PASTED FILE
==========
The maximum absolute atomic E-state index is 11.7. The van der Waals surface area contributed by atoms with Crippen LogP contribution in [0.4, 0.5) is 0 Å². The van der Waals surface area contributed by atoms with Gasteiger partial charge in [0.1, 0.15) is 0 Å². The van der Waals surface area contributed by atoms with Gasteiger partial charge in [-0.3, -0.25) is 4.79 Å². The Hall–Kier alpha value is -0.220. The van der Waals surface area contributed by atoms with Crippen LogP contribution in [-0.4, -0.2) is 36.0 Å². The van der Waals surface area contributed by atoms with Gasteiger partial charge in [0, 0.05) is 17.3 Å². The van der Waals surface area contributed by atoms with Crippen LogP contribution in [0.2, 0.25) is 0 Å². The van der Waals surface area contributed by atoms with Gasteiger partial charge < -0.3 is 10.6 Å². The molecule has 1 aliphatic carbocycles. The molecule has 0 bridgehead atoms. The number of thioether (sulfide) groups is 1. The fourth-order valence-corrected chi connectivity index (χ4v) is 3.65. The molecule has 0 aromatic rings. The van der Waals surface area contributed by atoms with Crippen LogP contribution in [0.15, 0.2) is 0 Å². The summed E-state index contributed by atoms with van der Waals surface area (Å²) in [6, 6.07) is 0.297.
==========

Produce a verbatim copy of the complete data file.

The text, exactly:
The maximum absolute atomic E-state index is 11.7. The van der Waals surface area contributed by atoms with Crippen LogP contribution in [0.4, 0.5) is 0 Å². The van der Waals surface area contributed by atoms with Gasteiger partial charge in [0.1, 0.15) is 0 Å². The van der Waals surface area contributed by atoms with Gasteiger partial charge in [-0.3, -0.25) is 4.79 Å². The Hall–Kier alpha value is -0.220. The van der Waals surface area contributed by atoms with Crippen LogP contribution in [-0.4, -0.2) is 36.0 Å². The van der Waals surface area contributed by atoms with Gasteiger partial charge in [0, 0.05) is 17.3 Å². The van der Waals surface area contributed by atoms with Crippen LogP contribution in [0.2, 0.25) is 0 Å². The van der Waals surface area contributed by atoms with Gasteiger partial charge < -0.3 is 10.6 Å². The molecule has 1 aliphatic carbocycles. The molecule has 0 bridgehead atoms. The number of thioether (sulfide) groups is 1. The fourth-order valence-corrected chi connectivity index (χ4v) is 3.65. The molecule has 0 aromatic rings. The van der Waals surface area contributed by atoms with Crippen LogP contribution in [0.15, 0.2) is 0 Å². The summed E-state index contributed by atoms with van der Waals surface area (Å²) in [6, 6.07) is 0.297.